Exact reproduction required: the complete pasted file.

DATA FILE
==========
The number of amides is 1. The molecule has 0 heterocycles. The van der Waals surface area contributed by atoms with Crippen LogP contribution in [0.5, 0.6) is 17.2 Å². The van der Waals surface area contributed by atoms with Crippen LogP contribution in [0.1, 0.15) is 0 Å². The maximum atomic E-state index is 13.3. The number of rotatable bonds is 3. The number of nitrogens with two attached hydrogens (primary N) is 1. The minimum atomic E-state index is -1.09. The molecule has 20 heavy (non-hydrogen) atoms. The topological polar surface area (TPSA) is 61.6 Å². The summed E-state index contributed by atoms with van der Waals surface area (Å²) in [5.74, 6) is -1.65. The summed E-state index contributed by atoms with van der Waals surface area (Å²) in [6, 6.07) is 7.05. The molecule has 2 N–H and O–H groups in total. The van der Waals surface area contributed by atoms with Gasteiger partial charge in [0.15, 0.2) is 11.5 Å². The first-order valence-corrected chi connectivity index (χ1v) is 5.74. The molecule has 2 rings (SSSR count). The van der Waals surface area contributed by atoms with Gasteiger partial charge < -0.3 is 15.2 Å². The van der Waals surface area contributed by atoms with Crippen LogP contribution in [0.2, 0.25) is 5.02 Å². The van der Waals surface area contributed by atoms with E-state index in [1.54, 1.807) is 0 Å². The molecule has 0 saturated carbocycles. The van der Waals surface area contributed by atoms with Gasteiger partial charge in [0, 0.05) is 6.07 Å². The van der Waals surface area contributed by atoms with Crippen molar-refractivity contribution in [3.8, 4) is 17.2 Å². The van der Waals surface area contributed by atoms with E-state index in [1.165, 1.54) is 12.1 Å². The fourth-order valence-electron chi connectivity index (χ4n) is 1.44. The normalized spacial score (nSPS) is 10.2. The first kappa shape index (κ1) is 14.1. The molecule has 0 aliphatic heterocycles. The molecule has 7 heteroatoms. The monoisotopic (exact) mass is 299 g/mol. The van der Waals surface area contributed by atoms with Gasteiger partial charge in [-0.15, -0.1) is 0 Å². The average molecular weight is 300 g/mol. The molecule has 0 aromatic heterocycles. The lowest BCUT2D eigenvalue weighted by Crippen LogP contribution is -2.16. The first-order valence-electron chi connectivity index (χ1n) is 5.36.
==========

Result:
The number of amides is 1. The molecule has 0 heterocycles. The van der Waals surface area contributed by atoms with Crippen LogP contribution in [0.5, 0.6) is 17.2 Å². The van der Waals surface area contributed by atoms with Crippen LogP contribution in [0.1, 0.15) is 0 Å². The maximum atomic E-state index is 13.3. The number of rotatable bonds is 3. The number of nitrogens with two attached hydrogens (primary N) is 1. The minimum atomic E-state index is -1.09. The molecule has 20 heavy (non-hydrogen) atoms. The topological polar surface area (TPSA) is 61.6 Å². The summed E-state index contributed by atoms with van der Waals surface area (Å²) in [5.74, 6) is -1.65. The summed E-state index contributed by atoms with van der Waals surface area (Å²) in [6, 6.07) is 7.05. The molecule has 2 N–H and O–H groups in total. The van der Waals surface area contributed by atoms with Gasteiger partial charge in [0.15, 0.2) is 11.5 Å². The first-order valence-corrected chi connectivity index (χ1v) is 5.74. The molecule has 2 rings (SSSR count). The van der Waals surface area contributed by atoms with Gasteiger partial charge < -0.3 is 15.2 Å². The van der Waals surface area contributed by atoms with Crippen LogP contribution in [0.2, 0.25) is 5.02 Å². The van der Waals surface area contributed by atoms with E-state index in [1.54, 1.807) is 0 Å². The molecule has 0 saturated carbocycles. The van der Waals surface area contributed by atoms with Gasteiger partial charge in [0, 0.05) is 6.07 Å². The van der Waals surface area contributed by atoms with Crippen molar-refractivity contribution in [3.8, 4) is 17.2 Å². The van der Waals surface area contributed by atoms with E-state index in [1.165, 1.54) is 12.1 Å². The fourth-order valence-electron chi connectivity index (χ4n) is 1.44. The normalized spacial score (nSPS) is 10.2. The first kappa shape index (κ1) is 14.1. The molecule has 0 aliphatic heterocycles. The molecule has 7 heteroatoms. The monoisotopic (exact) mass is 299 g/mol. The van der Waals surface area contributed by atoms with Gasteiger partial charge in [-0.15, -0.1) is 0 Å². The average molecular weight is 300 g/mol. The molecule has 0 aromatic heterocycles. The lowest BCUT2D eigenvalue weighted by Crippen LogP contribution is -2.16. The first-order valence-electron chi connectivity index (χ1n) is 5.36.